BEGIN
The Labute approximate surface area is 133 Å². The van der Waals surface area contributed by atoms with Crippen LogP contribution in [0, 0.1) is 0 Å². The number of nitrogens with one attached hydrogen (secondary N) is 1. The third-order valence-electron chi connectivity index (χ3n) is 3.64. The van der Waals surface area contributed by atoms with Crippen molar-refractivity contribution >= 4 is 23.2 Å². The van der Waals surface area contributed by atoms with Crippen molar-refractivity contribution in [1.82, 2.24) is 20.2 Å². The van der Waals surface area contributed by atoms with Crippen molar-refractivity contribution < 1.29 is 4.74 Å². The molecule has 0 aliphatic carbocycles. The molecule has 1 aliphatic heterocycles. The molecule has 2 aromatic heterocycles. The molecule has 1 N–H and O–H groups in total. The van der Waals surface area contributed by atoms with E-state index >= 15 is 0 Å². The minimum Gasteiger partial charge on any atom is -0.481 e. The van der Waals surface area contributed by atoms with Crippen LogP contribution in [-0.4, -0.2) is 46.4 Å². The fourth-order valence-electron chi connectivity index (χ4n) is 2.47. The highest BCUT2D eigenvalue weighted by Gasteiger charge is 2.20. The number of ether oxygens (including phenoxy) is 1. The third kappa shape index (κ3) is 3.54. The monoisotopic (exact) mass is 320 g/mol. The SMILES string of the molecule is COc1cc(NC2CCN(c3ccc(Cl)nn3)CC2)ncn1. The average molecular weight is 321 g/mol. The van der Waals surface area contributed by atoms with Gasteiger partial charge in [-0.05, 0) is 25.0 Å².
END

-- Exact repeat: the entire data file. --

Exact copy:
The Labute approximate surface area is 133 Å². The van der Waals surface area contributed by atoms with Crippen LogP contribution in [0, 0.1) is 0 Å². The number of nitrogens with one attached hydrogen (secondary N) is 1. The third-order valence-electron chi connectivity index (χ3n) is 3.64. The van der Waals surface area contributed by atoms with Crippen molar-refractivity contribution >= 4 is 23.2 Å². The van der Waals surface area contributed by atoms with Crippen molar-refractivity contribution in [1.82, 2.24) is 20.2 Å². The van der Waals surface area contributed by atoms with Crippen molar-refractivity contribution < 1.29 is 4.74 Å². The molecule has 0 aliphatic carbocycles. The molecule has 1 aliphatic heterocycles. The molecule has 2 aromatic heterocycles. The molecule has 1 N–H and O–H groups in total. The van der Waals surface area contributed by atoms with E-state index >= 15 is 0 Å². The minimum Gasteiger partial charge on any atom is -0.481 e. The van der Waals surface area contributed by atoms with Crippen LogP contribution in [-0.4, -0.2) is 46.4 Å². The fourth-order valence-electron chi connectivity index (χ4n) is 2.47. The highest BCUT2D eigenvalue weighted by Gasteiger charge is 2.20. The number of ether oxygens (including phenoxy) is 1. The third kappa shape index (κ3) is 3.54. The monoisotopic (exact) mass is 320 g/mol. The SMILES string of the molecule is COc1cc(NC2CCN(c3ccc(Cl)nn3)CC2)ncn1. The average molecular weight is 321 g/mol. The van der Waals surface area contributed by atoms with Gasteiger partial charge in [-0.05, 0) is 25.0 Å².